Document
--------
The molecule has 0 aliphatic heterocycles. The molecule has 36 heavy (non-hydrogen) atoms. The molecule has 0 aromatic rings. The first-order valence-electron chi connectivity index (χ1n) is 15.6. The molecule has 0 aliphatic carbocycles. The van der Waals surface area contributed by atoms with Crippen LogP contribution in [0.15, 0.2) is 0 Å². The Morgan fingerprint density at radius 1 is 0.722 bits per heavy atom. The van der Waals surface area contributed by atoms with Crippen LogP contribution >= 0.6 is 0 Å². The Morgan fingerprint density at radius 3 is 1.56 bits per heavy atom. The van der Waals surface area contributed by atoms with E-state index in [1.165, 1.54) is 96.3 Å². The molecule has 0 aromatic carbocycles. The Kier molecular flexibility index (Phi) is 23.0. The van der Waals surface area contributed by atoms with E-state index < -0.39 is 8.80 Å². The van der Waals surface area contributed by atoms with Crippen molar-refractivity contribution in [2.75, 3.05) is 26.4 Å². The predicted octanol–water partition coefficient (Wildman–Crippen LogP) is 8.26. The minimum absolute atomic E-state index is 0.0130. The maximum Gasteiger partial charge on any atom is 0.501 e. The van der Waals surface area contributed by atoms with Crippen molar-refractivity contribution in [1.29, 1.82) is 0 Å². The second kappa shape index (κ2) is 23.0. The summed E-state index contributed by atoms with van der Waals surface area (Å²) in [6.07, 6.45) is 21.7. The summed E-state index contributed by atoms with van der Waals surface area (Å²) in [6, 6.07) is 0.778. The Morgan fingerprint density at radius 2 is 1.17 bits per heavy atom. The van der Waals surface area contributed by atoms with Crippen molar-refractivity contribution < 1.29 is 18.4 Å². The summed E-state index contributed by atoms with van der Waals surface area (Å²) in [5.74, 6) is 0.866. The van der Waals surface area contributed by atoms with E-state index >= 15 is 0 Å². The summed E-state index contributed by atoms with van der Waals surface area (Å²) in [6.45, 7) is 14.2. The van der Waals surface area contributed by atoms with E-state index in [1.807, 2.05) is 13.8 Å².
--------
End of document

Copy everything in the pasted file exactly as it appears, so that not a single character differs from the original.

The molecule has 0 aliphatic heterocycles. The molecule has 36 heavy (non-hydrogen) atoms. The molecule has 0 aromatic rings. The first-order valence-electron chi connectivity index (χ1n) is 15.6. The molecule has 0 aliphatic carbocycles. The van der Waals surface area contributed by atoms with Crippen LogP contribution in [0.15, 0.2) is 0 Å². The Morgan fingerprint density at radius 1 is 0.722 bits per heavy atom. The van der Waals surface area contributed by atoms with Crippen LogP contribution >= 0.6 is 0 Å². The Morgan fingerprint density at radius 3 is 1.56 bits per heavy atom. The van der Waals surface area contributed by atoms with E-state index in [1.165, 1.54) is 96.3 Å². The molecule has 0 aromatic carbocycles. The Kier molecular flexibility index (Phi) is 23.0. The van der Waals surface area contributed by atoms with E-state index < -0.39 is 8.80 Å². The van der Waals surface area contributed by atoms with Crippen molar-refractivity contribution in [2.75, 3.05) is 26.4 Å². The predicted octanol–water partition coefficient (Wildman–Crippen LogP) is 8.26. The minimum absolute atomic E-state index is 0.0130. The maximum Gasteiger partial charge on any atom is 0.501 e. The van der Waals surface area contributed by atoms with Crippen molar-refractivity contribution in [1.29, 1.82) is 0 Å². The second kappa shape index (κ2) is 23.0. The summed E-state index contributed by atoms with van der Waals surface area (Å²) in [6.07, 6.45) is 21.7. The summed E-state index contributed by atoms with van der Waals surface area (Å²) in [6, 6.07) is 0.778. The Morgan fingerprint density at radius 2 is 1.17 bits per heavy atom. The van der Waals surface area contributed by atoms with Crippen molar-refractivity contribution < 1.29 is 18.4 Å². The summed E-state index contributed by atoms with van der Waals surface area (Å²) in [5.74, 6) is 0.866. The van der Waals surface area contributed by atoms with E-state index >= 15 is 0 Å². The summed E-state index contributed by atoms with van der Waals surface area (Å²) in [6.45, 7) is 14.2. The van der Waals surface area contributed by atoms with E-state index in [1.807, 2.05) is 13.8 Å².